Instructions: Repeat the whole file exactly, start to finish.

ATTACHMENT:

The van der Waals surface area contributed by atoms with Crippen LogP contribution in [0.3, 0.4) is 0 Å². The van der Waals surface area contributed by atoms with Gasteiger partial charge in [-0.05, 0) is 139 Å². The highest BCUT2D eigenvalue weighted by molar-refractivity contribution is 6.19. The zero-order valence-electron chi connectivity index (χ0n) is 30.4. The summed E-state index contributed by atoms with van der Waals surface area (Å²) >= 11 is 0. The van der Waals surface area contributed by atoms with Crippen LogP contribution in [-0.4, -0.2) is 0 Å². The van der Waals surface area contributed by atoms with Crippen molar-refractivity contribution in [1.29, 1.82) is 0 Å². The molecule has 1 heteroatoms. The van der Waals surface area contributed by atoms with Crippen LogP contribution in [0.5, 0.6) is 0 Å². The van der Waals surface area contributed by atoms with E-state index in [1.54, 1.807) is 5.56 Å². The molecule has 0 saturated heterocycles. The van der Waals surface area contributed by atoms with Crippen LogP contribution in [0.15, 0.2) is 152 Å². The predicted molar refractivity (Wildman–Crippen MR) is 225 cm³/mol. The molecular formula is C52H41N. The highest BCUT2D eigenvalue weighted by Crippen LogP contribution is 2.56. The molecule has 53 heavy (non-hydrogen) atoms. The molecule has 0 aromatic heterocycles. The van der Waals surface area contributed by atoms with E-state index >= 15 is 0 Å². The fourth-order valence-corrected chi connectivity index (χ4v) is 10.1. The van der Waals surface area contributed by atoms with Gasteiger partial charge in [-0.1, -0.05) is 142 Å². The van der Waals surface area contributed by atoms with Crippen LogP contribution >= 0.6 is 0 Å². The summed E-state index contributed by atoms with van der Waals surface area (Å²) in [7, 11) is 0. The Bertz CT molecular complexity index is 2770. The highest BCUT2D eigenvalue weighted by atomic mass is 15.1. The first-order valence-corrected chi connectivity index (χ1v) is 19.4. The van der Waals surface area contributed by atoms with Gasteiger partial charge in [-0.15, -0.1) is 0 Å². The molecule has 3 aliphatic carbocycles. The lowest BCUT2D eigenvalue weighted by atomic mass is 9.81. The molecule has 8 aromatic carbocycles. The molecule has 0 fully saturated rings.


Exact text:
The van der Waals surface area contributed by atoms with Crippen LogP contribution in [0.3, 0.4) is 0 Å². The van der Waals surface area contributed by atoms with Gasteiger partial charge in [-0.05, 0) is 139 Å². The highest BCUT2D eigenvalue weighted by molar-refractivity contribution is 6.19. The zero-order valence-electron chi connectivity index (χ0n) is 30.4. The summed E-state index contributed by atoms with van der Waals surface area (Å²) >= 11 is 0. The van der Waals surface area contributed by atoms with Crippen LogP contribution in [-0.4, -0.2) is 0 Å². The van der Waals surface area contributed by atoms with Crippen molar-refractivity contribution in [1.29, 1.82) is 0 Å². The molecule has 1 heteroatoms. The van der Waals surface area contributed by atoms with Crippen LogP contribution in [0.5, 0.6) is 0 Å². The van der Waals surface area contributed by atoms with E-state index in [1.54, 1.807) is 5.56 Å². The molecule has 0 saturated heterocycles. The van der Waals surface area contributed by atoms with Crippen LogP contribution in [0.15, 0.2) is 152 Å². The predicted molar refractivity (Wildman–Crippen MR) is 225 cm³/mol. The molecular formula is C52H41N. The highest BCUT2D eigenvalue weighted by Crippen LogP contribution is 2.56. The molecule has 53 heavy (non-hydrogen) atoms. The molecule has 0 aromatic heterocycles. The van der Waals surface area contributed by atoms with E-state index >= 15 is 0 Å². The fourth-order valence-corrected chi connectivity index (χ4v) is 10.1. The van der Waals surface area contributed by atoms with Gasteiger partial charge in [-0.1, -0.05) is 142 Å². The van der Waals surface area contributed by atoms with Crippen LogP contribution >= 0.6 is 0 Å². The summed E-state index contributed by atoms with van der Waals surface area (Å²) in [7, 11) is 0. The Bertz CT molecular complexity index is 2770. The highest BCUT2D eigenvalue weighted by atomic mass is 15.1. The first-order valence-corrected chi connectivity index (χ1v) is 19.4. The van der Waals surface area contributed by atoms with Gasteiger partial charge in [-0.15, -0.1) is 0 Å². The molecule has 3 aliphatic carbocycles. The lowest BCUT2D eigenvalue weighted by atomic mass is 9.81. The molecule has 8 aromatic carbocycles. The molecule has 0 fully saturated rings.